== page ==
With his new McCartney biography, can famous Lennon man Philip Norman cross the floor to join Team Macca? PAUL DU NOYER explores Norman’s long and winding road from Lenninist to Macolyte.
A small annoyance of being in The Beatles, alongside all the good stuff like money and the adulation of millions, was the typecasting. Each Fab was given an official personality and nothing they did could ever shift it. We all know Paul McCartney’s: he was the cute one, the crafter of winsome ballads and (a double-edged attribute, this one) the diplomatic fixer. The PR man.
It was all a bit reductive, as stereotypes will tend to be. But it persisted, because there was just enough of the truth in there to make the image stick. And now, with the publication of a mammoth new book about him, it could be that McCartney has scored his greatest PR coup so far.
Philip Norman, author of the latest biography, was for years our bassman’s journalistic nemesis. Even before the publication of Shout!, his 1981 biography of the Beatles that casts Macca as a scheming lightweight, forever in John Lennon’s artistic shadow, Norman was no friend to the Paul faction. He had penned, most notoriously, a brutally dismissive poem in the Sunday Times that all but called for his assassination.
When Shout! appeared (with John only recently murdered and widely revered as a martyr) it set in stone a certain view of McCartney that looked like becoming the consensus of posterity. In effect, John Lennon was The Beatles. The other three were sidemen of a certain talent but no great distinction. No wonder Paul referred to Shout! by another and slightly similar one-syllable word.
About 10 years ago, Philip Norman set about a follow-up book, John Lennon: The Life. Cautiously, without much hope of success, he asked McCartney for a little co-operation. To the author’s happy astonishment, Paul picked up the phone, answered a few questions and looked of a mind to let bygones be bygones.
Thus encouraged, Norman next planned a full-on McCartney book. Its subject did not participate, but let it be known to friends and associates that they were free to speak. The resulting blockbuster, Paul McCartney: The Biography, is short on revelations considering its size. But you have to marvel at Philip Norman’s absolute conversion to the Macca cause. Can this be the same guy who wrote Shout!? It would seem that our wily, PR-savvy Paulie has played his old foe beautifully.
Paul has, in short, adopted the dictum of master strategists from Sun Tzu to Michael Corleone: Keep your friends close, but your enemies closer.
• TOP OF THE WORLD: The Beatles’ rooftop farewell show, 30 Jan 1969.
I’ve followed this unfolding saga with interest. I’m neither a John-person nor a Paul-person. I always felt it was the exact equality of their contrasting but complementary talents that made The Beatles so special. After their artistic divorce, each man seemed to me a little diminished by his sparring partner’s absence. Both went on to produce some great work, but their catalogues are certainly riven by the occasional lapse of quality.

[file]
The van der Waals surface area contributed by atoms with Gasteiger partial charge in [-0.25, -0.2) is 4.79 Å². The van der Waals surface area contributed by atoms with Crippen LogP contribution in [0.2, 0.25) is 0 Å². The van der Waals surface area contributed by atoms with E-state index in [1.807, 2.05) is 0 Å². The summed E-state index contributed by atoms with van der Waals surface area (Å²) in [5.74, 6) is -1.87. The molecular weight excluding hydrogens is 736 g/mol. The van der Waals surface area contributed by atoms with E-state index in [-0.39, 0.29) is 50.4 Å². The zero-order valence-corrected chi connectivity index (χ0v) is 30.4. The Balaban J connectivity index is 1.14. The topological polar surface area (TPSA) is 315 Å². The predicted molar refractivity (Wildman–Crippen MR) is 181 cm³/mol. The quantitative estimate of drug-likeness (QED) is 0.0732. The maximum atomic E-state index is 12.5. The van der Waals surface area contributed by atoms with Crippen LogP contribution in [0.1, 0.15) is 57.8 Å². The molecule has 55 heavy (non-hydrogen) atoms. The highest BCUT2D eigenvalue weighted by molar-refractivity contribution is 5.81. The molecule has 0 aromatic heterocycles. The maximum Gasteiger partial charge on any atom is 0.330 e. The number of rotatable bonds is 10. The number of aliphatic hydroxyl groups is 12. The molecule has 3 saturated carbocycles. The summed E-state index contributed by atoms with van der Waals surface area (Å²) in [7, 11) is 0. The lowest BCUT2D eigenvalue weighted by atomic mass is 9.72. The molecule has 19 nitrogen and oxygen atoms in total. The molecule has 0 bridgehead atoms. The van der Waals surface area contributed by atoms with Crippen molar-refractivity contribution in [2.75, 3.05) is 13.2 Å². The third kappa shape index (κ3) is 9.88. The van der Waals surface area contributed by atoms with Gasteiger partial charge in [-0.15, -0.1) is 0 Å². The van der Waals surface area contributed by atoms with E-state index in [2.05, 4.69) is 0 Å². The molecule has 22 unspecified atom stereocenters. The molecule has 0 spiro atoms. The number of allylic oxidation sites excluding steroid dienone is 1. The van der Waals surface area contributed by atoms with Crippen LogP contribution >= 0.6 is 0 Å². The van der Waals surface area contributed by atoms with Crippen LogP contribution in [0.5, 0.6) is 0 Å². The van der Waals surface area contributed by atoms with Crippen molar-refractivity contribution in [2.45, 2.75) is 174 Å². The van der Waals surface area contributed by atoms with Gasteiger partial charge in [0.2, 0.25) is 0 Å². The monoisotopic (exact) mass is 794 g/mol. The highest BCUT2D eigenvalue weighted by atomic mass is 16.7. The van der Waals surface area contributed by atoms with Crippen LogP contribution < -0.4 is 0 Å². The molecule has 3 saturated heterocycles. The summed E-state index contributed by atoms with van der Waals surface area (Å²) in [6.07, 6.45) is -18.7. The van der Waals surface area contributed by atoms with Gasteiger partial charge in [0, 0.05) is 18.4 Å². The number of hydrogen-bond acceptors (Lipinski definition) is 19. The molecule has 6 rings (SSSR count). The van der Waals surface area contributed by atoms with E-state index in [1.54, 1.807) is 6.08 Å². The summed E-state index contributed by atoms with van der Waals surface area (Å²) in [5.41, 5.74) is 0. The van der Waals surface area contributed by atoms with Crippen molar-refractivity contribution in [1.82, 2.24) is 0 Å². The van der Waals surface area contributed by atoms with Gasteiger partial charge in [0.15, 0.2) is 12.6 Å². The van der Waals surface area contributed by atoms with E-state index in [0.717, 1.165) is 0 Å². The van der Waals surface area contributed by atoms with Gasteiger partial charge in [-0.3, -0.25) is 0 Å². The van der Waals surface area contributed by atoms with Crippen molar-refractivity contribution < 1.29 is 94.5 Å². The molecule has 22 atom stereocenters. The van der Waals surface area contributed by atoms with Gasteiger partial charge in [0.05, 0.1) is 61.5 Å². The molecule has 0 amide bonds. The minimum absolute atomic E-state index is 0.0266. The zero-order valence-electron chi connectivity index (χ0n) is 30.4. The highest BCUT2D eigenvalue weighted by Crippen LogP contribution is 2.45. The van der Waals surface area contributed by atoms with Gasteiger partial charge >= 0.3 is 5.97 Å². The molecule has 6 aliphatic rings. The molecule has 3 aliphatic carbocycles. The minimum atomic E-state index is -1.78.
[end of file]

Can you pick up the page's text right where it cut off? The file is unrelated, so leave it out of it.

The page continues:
I wrote a book about Lennon’s songs outside The Beatles, called We All Shine On. Just before and during the group’s acrimonious split in 1970, John deployed his Plastic Ono Band to score a series of classic anthems like ‘Cold Turkey’ and ‘Give Peace A Chance’. He then struck out with career highlights including ‘Instant Karma’ and ‘Imagine’. But there were also misfires, like the hectoring agit-prop of his ‘Some Time In New York City’ album and its confused follow-up ‘Mind Games’.
Given his abrupt departure at the hands of a lone gunman in 1980, I never got to interview John Lennon. But I did meet Paul McCartney in 1979, and since then I’ve spent between 20 and 30 hours in his company, to write a string of magazine articles, sleevenotes and promo material. Last year I compiled them into a book called Conversations With McCartney, published with his co-operation.
I’ve also met Philip Norman and swopped Beatle yarns. He’s a writer I’ve admired ever since I was a schoolboy devouring his shrewd reportage of the last days at Apple, written for the Sunday Times magazine in 1970. His other assignments ranged from Liz Taylor and PG Wodehouse to Colonel Gaddafi. He consolidated his reputation with solid biographies of Elton John, Buddy Holly and The Rolling Stones.
But a Philip Norman book about Paul McCartney? That was a worry.
Somewhere in my Beatle-geek scrapbook was the Sunday Times poem he wrote in 1977. Under unflattering artwork that depicts Paul waving from a limo window, looking both regal and ingratiating, Norman ends his four-verse outpouring of unmixed contempt with the lines,
O deified Scouse, with unmusical spouse,
For the clichés and cloy you unload,
To an anodyne tune may they bury you soon
In the middlemost midst of the road.
Note the passing swipe at Linda McCartney, which must have done nothing to soothe Paul’s mood.